Show us where in Article II of the U.S. Constitution it says the President can declare war. Sen. Robert C. Byrd (D-WV) couldn't find it there, either. Good question. Got any answers? We don't.
by Michael Boldin
With military action taking place in Libya right now, the essential question must be asked: Is it even Constitutional? For those of you who don’t want to read more than a sentence or two, here’s the short answer. Absolutely not.
The ninth and tenth amendments, while they didn’t add anything new, defined the Constitution. In short, they tell us that the federal government is only authorized to exercise those powers delegated to it in the Constitution…and nothing more. Everything else is either prohibited or retained by the states or people themselves.
What does this have to do with Libya? Well, whenever the federal government does anything, the first question should always be, “where in the Constitution is the authority to do this?” What follows here is an answer regarding American bombs being dropped on Libya.
Ever since the Korean War, Article II, Section 2 of the Constitution has been regularly cited as justification for the President to act with a seemingly free reign in the realm of foreign policy – including the initiation of foreign wars. But, it is Article I, Section 8 of the Constitution that lists the power to declare war, and this power is placed solely in the hands of Congress.
Article II, Section 2, on the other hand, refers to the President as the “commander-in-chief of the army and navy of the United States.” What the founders meant by this clause was that once war was declared, it would then be the responsibility of the President, as the commander-in-chief, to direct the war.
Alexander Hamilton clarified this when he said that the President, while lacking the power to declare war, would have “the direction of war when authorized.”
Thomas Jefferson reaffirmed this quite eloquently when, in 1801, he said that, as President, he was “unauthorized by the Constitution, without the sanction of Congress, to go beyond the line of defense.”
In Federalist #69, Alexander Hamilton explained that the President’s authority:
“would be nominally the same with that of the King of Great Britain, but in substance much inferior to it. It would amount to nothing more than the supreme command and direction of the military and naval forces, as first general and admiral of the confederacy; while that of the British king extends to the declaring of war, and to the raising and regulating of fleets and armies; all which by the constitution under consideration would appertain to the legislature.”
James Madison warned us that the power of declaring war must be kept away from the executive branch when he wrote to Thomas Jefferson:
“The constitution supposes, what the history of all governments demonstrates, that the executive is the branch of power most interested in war, and most prone to it. It has accordingly with studied care vested the question of war in the legislature.”
WORDS HAVE MEANING
If, like any legal document, the words of the Constitution mean today just what they meant the moment it was signed, we must first look for the 18th Century meaning of the words used. Here’s a few common 18th-century definitions of the important words:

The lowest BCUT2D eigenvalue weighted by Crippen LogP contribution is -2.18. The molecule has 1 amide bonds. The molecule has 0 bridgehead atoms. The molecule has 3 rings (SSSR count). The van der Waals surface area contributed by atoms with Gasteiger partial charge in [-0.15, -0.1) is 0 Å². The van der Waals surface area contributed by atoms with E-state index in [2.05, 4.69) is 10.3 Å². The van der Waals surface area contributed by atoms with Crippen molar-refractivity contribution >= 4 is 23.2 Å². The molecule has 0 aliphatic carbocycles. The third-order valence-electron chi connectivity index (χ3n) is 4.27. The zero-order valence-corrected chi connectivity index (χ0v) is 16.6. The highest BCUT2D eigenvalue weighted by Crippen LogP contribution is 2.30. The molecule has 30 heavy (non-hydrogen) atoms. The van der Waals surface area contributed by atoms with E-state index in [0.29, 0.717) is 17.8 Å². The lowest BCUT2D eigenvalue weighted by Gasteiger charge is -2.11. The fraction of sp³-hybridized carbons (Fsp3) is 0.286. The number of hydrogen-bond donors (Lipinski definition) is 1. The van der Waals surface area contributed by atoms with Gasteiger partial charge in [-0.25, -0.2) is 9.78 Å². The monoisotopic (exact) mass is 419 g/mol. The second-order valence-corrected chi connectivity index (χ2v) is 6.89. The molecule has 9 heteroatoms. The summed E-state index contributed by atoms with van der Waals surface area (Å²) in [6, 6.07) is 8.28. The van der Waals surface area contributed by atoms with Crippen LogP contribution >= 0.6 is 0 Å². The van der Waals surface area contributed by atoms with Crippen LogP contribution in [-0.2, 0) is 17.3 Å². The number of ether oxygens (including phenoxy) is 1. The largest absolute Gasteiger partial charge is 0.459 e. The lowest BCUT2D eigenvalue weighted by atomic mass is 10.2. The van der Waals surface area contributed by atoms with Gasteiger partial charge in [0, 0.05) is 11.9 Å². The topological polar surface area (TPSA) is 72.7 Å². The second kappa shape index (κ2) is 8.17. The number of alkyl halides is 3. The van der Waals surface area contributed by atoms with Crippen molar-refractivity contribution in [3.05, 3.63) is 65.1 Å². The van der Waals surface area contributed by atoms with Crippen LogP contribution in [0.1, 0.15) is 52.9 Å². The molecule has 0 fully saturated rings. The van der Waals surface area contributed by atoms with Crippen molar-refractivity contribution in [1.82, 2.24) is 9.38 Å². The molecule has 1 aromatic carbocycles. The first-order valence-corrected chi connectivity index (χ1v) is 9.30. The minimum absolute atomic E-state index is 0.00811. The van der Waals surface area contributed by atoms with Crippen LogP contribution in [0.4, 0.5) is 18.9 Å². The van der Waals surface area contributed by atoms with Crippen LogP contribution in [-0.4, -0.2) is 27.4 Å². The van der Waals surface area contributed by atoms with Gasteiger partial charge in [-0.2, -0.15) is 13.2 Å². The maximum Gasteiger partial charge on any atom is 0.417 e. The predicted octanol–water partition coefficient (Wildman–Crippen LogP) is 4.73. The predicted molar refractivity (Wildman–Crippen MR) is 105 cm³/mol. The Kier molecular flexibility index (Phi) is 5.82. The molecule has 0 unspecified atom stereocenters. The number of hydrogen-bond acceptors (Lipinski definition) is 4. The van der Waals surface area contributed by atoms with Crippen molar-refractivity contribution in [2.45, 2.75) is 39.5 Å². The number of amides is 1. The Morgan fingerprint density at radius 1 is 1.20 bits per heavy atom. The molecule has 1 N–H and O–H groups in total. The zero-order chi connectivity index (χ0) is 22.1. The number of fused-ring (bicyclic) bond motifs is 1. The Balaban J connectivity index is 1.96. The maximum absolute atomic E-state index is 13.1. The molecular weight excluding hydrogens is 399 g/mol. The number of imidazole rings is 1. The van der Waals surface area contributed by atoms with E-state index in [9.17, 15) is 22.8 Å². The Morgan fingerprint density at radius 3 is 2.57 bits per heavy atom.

War: The exercise of violence against withstanders under a foreign command.
Declare: Expressing something before it is promised, decreed, or acted upon.
Invade: To attack a country; to make a hostile entrance
What does this all mean? Unless the country is being invaded, if congress does not declare war against another country, the president is constitutionally barred from waging it, no matter how much he desires to do so. Pre-emptive strikes and undeclared offensive military expeditions are not powers delegated to the federal government in the Constitution, and are, therefore, unlawful.
HOW IT APPLIES TODAY
Here’s the quick overview of how this all plays out:
In Constitutional terms, the United States is currently at war with Libya.
Libya is not invading the United States, nor has it threatened to do so.
Congress has not declared war. Barack Obama did.
Some would claim, and news articles are already reporting on it, that the 1973 war powers resolution authorizes the President to start a war as long as it’s reported to Congress within 48 hours. Then, Congress would have 60 days to authorize the action, or extend it.
The only question you should have to ask for this would be – “where in the Constitution is congress given the authority to change the constitution by resolution?”
It doesn’t. And that resolution, in and of itself, is a Constitutional violation. More on that in a future article, of course.
James Madison had something to say about such a plan when he wrote:
“The executive has no right, in any case, to decide the question, whether there is or is not cause for declaring war.” [emphasis added]
War Powers resolution or no war powers resolution – without a Congressional declaration, the president is not authorized to start an offensive military campaign. Period.
The bottom line? By using US Military to begin hostilities with a foreign nation without a Congressional declaration of war, Barack Obama has committed a serious violation of the Constitution. While he certainly is not the first to do so in regards to war powers, it’s high time that he becomes the last.
Michael Boldin [send him email] is the founder of the Tenth Amendment Center. He was raised in Milwaukee, WI, and currently resides in Los Angeles, CA. Follow him on twitter - @michaelboldin - and visit his personal blog - www.michaelboldin.com
PUBLISHED WITH THE PERMISSION OF THE TENTH AMENDMENT CENTER
– The Legendary